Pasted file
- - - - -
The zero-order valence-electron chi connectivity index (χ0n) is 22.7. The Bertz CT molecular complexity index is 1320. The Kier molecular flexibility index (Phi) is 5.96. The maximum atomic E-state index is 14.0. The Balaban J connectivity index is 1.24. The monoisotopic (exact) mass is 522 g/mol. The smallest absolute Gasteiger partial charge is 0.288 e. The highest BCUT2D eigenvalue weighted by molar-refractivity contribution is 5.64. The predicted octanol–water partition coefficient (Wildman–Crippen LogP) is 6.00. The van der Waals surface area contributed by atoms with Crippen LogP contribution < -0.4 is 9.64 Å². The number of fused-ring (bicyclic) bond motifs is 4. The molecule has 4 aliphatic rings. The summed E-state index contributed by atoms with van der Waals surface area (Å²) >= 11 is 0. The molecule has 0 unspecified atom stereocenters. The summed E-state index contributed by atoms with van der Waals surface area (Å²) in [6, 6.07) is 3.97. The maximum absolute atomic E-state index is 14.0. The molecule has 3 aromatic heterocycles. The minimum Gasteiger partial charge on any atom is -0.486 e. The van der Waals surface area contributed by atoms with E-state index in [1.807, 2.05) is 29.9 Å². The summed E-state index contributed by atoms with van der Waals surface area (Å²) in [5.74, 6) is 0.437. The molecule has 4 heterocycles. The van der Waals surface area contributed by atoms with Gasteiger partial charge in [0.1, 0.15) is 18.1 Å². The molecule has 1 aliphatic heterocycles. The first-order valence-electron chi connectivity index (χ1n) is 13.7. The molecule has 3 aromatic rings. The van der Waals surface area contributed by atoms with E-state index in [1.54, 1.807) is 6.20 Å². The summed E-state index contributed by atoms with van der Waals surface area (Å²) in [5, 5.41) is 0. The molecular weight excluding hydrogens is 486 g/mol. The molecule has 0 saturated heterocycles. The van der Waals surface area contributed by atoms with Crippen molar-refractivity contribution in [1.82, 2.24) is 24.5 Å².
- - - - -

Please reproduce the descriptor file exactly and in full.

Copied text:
The zero-order valence-electron chi connectivity index (χ0n) is 22.7. The Bertz CT molecular complexity index is 1320. The Kier molecular flexibility index (Phi) is 5.96. The maximum atomic E-state index is 14.0. The Balaban J connectivity index is 1.24. The monoisotopic (exact) mass is 522 g/mol. The smallest absolute Gasteiger partial charge is 0.288 e. The highest BCUT2D eigenvalue weighted by molar-refractivity contribution is 5.64. The predicted octanol–water partition coefficient (Wildman–Crippen LogP) is 6.00. The van der Waals surface area contributed by atoms with Crippen LogP contribution < -0.4 is 9.64 Å². The number of fused-ring (bicyclic) bond motifs is 4. The molecule has 4 aliphatic rings. The summed E-state index contributed by atoms with van der Waals surface area (Å²) >= 11 is 0. The molecule has 0 unspecified atom stereocenters. The summed E-state index contributed by atoms with van der Waals surface area (Å²) in [6, 6.07) is 3.97. The maximum absolute atomic E-state index is 14.0. The molecule has 3 aromatic heterocycles. The minimum Gasteiger partial charge on any atom is -0.486 e. The van der Waals surface area contributed by atoms with E-state index in [1.807, 2.05) is 29.9 Å². The summed E-state index contributed by atoms with van der Waals surface area (Å²) in [5.74, 6) is 0.437. The molecule has 4 heterocycles. The van der Waals surface area contributed by atoms with Gasteiger partial charge in [0.1, 0.15) is 18.1 Å². The molecule has 1 aliphatic heterocycles. The first-order valence-electron chi connectivity index (χ1n) is 13.7. The molecule has 3 aromatic rings. The van der Waals surface area contributed by atoms with E-state index in [1.54, 1.807) is 6.20 Å². The summed E-state index contributed by atoms with van der Waals surface area (Å²) in [5, 5.41) is 0. The molecular weight excluding hydrogens is 486 g/mol. The molecule has 0 saturated heterocycles. The van der Waals surface area contributed by atoms with Crippen molar-refractivity contribution in [1.82, 2.24) is 24.5 Å².